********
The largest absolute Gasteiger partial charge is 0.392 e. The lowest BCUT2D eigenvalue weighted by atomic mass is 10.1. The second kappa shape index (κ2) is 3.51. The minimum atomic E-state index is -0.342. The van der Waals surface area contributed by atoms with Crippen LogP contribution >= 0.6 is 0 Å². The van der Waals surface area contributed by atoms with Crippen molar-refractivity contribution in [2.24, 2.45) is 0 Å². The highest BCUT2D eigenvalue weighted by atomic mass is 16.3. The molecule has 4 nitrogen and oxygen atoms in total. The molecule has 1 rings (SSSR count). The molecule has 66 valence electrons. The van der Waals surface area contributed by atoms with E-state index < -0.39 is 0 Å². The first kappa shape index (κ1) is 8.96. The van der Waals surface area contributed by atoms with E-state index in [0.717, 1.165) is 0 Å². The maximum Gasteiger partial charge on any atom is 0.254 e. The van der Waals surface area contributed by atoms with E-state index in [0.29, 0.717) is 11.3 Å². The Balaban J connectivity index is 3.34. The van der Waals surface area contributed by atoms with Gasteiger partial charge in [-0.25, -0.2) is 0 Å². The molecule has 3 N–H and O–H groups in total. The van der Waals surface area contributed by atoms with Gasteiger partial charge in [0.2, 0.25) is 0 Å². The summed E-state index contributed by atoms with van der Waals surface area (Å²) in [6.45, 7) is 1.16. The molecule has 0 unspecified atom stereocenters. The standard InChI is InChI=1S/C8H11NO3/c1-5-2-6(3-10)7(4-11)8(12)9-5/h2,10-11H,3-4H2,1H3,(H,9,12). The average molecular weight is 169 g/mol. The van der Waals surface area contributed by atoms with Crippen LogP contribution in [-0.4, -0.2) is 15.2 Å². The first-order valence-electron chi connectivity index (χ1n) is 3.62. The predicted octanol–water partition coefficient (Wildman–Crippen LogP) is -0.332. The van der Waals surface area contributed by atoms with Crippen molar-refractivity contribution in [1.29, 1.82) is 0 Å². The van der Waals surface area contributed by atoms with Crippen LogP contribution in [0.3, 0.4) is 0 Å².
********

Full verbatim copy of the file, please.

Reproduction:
The largest absolute Gasteiger partial charge is 0.392 e. The lowest BCUT2D eigenvalue weighted by atomic mass is 10.1. The second kappa shape index (κ2) is 3.51. The minimum atomic E-state index is -0.342. The van der Waals surface area contributed by atoms with Crippen LogP contribution >= 0.6 is 0 Å². The van der Waals surface area contributed by atoms with Crippen molar-refractivity contribution in [2.24, 2.45) is 0 Å². The highest BCUT2D eigenvalue weighted by atomic mass is 16.3. The molecule has 4 nitrogen and oxygen atoms in total. The molecule has 1 rings (SSSR count). The molecule has 66 valence electrons. The van der Waals surface area contributed by atoms with E-state index < -0.39 is 0 Å². The first kappa shape index (κ1) is 8.96. The van der Waals surface area contributed by atoms with E-state index in [0.717, 1.165) is 0 Å². The maximum Gasteiger partial charge on any atom is 0.254 e. The van der Waals surface area contributed by atoms with E-state index in [0.29, 0.717) is 11.3 Å². The Balaban J connectivity index is 3.34. The van der Waals surface area contributed by atoms with Gasteiger partial charge in [-0.25, -0.2) is 0 Å². The molecule has 3 N–H and O–H groups in total. The van der Waals surface area contributed by atoms with Gasteiger partial charge in [0.2, 0.25) is 0 Å². The summed E-state index contributed by atoms with van der Waals surface area (Å²) in [6.45, 7) is 1.16. The molecule has 0 unspecified atom stereocenters. The standard InChI is InChI=1S/C8H11NO3/c1-5-2-6(3-10)7(4-11)8(12)9-5/h2,10-11H,3-4H2,1H3,(H,9,12). The average molecular weight is 169 g/mol. The van der Waals surface area contributed by atoms with Crippen LogP contribution in [-0.4, -0.2) is 15.2 Å². The first-order valence-electron chi connectivity index (χ1n) is 3.62. The predicted octanol–water partition coefficient (Wildman–Crippen LogP) is -0.332. The van der Waals surface area contributed by atoms with Crippen molar-refractivity contribution in [1.29, 1.82) is 0 Å². The van der Waals surface area contributed by atoms with Crippen LogP contribution in [0.3, 0.4) is 0 Å².